Countless fashion-school grads and assistant designers daydream about starting their own label someday. But while pretty much everyone who’s done it will tell you it’s rewarding, absolutely no one will say it’s easy or 100 percent fun. Daydreams don’t usually center around things like “buying paper clips for the entire office again” or “working on payroll late into the night,” but when you start your own business, that’s the unglamorous reality.
Beckett Fogg, the co-designer of Area, went from working under Francisco Costa at Calvin Klein Collection to more modest circumstances when she started her own brand. “I think Calvin’s vintage rental budget is, like, our budget for three years,” she says with a laugh. “There are so many nitty-gritty things that I think a lot of people don’t think about, necessarily, when they’re starting off.”
The Cut spoke to the designers behind six independent labels to see what they recommend to aspiring entrepreneurs — and they had some counterintuitive and surprising suggestions. Here, we’ve narrowed it down to some of their best advice.
Yes, seek advice from other people — but first, figure out what you want.
Before Brittany Kozerski started her line, Jade Swim, she took a type-A approach, googling “everything from creating an LLC to retail pricing to sizes of hang tags,” she recalls. As the senior fashion market editor at Marie Claire — a job she now balances with her design work — she had access to plenty of people in the industry from whom she could get feedback. But instead, she researched every facet of the business herself. “I wanted this project to stay private to me,” she says, “until I had it perfected, ready for the industry to see.”
Think beyond “the fun stuff.”
Melissa Coker started out in business school, so she was perhaps better prepared to tackle the financial side of her fashion label, Wren. “I’ve seen a lot of people launch a company, thinking since they have great taste or they love clothes that it’s sure to be a success, but I would challenge them to really think beyond that,” she says. “What are your sales goals and how are you going to realistically achieve them? What is your production plan? What is your pricing strategy and are your margins high enough?” Those questions aren’t as fun as thinking about design inspirations, but it’s necessary to nail them down before you start.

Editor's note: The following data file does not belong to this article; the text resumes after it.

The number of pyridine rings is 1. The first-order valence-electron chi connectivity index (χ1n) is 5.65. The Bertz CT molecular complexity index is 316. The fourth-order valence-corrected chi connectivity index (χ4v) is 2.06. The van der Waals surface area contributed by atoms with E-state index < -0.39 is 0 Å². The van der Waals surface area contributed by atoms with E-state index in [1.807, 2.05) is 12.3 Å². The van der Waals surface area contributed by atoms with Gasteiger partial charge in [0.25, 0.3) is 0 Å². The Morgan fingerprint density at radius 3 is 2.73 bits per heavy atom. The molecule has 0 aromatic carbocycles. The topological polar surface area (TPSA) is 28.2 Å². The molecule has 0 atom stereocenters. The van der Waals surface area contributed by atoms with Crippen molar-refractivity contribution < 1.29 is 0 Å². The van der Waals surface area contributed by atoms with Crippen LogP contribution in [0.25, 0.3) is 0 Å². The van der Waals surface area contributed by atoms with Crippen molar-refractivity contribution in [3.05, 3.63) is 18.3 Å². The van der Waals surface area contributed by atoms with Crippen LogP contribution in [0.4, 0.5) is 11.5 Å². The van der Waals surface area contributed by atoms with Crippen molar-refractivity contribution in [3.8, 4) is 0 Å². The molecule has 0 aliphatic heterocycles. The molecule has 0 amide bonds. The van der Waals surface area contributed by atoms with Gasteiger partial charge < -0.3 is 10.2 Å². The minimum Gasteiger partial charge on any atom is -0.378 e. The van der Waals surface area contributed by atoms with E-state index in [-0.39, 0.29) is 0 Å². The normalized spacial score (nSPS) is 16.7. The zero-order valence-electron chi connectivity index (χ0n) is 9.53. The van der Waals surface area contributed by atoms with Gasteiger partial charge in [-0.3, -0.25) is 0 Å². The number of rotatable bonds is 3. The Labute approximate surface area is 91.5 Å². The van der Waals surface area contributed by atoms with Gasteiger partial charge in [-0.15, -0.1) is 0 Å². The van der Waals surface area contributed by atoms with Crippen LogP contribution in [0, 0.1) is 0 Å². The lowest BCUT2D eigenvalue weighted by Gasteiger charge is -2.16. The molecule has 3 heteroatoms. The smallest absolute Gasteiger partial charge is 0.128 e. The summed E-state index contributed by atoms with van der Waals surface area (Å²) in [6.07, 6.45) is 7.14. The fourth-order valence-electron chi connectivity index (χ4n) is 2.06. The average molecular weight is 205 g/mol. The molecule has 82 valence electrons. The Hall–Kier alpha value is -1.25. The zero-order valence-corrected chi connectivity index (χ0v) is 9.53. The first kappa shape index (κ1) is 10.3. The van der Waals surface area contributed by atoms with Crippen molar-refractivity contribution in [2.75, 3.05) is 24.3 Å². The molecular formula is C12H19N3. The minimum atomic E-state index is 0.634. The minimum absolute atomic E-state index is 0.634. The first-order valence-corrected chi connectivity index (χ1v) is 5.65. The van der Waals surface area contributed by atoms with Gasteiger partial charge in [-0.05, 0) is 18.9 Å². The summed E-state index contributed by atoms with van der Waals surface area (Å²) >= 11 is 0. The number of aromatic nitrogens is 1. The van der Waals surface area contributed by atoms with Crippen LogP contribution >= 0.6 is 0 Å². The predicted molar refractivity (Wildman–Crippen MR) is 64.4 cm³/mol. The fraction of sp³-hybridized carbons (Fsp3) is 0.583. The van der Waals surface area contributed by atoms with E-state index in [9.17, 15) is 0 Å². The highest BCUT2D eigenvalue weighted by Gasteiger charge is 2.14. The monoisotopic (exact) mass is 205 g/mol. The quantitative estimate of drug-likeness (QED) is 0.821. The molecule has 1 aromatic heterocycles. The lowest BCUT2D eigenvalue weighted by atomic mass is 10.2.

Be prepared to give up some creature comforts.
Especially if you’re pulling double duty like Kozerski, you’ll need to learn to function on, as she puts it, “little sleep, limited social activities, and using every free moment wisely.” (On the bright side, you now have a built-in excuse to skip happy hour with that person you realized you don’t really like.)
If you’re not a finance whiz, call on people who are.
If, like many designers, you’re a persistently right-brained type, you may need to find the Pierre Bergé to your Yves Saint Laurent — the person who will help you navigate the logical side of things. For Laura Vassar from Brock Collection, that meant partnering with her more business-savvy husband as co-designer on the line. Jordana Warmflash, the designer of Novis, availed herself of a service called Launch Collective in the early years of her label.
You can’t be all things to all people.
This is good general life advice, but it applies particularly when it comes to fashion. If you design caftans, you will inevitably encounter people who urge you to switch to body-con dresses (and vice versa). Kaelen designer Kaelen Haworth found that she had to tune out some of the feedback from people who didn’t get her concept. “It’s easier to say, ‘This is me, take it or leave it,’” she says. “It really helps you find your customer.”
Look out for surprises and adapt to them.
Warmflash isn’t a bridal designer, but when lots of customers started scooping up a white jumpsuit from her Resort ’15 collection, she considered the possibility of making more pieces with weddings in mind. She’s also found that selling directly to the consumer, via her website, requires a completely different approach than traditional retail.“The customer doesn’t care what season things are from,” she says. “They don’t care if it’s from two years ago, and they’ll pay full price. They just want to find something that they like.”
Similarly, Vassar’s line is made up of elegant, elevated basics, but her denim offering has proved to be an entry point for new customers. It’s brought the customer to see the collection: “A customer buys a pair of jeans and sees how great they fit,” she says, and that prods her to explore the more high-end offerings.
You don’t need everything you think you need.
“You don’t necessarily have to start out with that $5,000 per month PR agency,” Fogg says. She and her co-designer Piotrek Panszczyk were able to get the word out about the brand effectively themselves early on, contacting editors and buyers directly.
Whether or not to draft a business plan is somewhat a subject of debate. Haworth says it makes sense to at least write down an objective, “even if it’s ‘We’re this, not that,’” while other designers started without one. Every so often, Haworth does a check-in referencing her original plans for the line to make sure she’s on track. “It’s not really enough to make beautiful clothes,” she says. “You have to have a strategy, a clear plan: This is where I’d like to be in three years, in five years. And know that it can change.”
Just do it.
All of the designers stressed that the best way to figure things out is by trial and error. Yes, you’ll inevitably make a lot of mistakes, but you’ll learn by doing. As Vassar puts it: “You don’t know how hard it is to start a business until you actually start it.”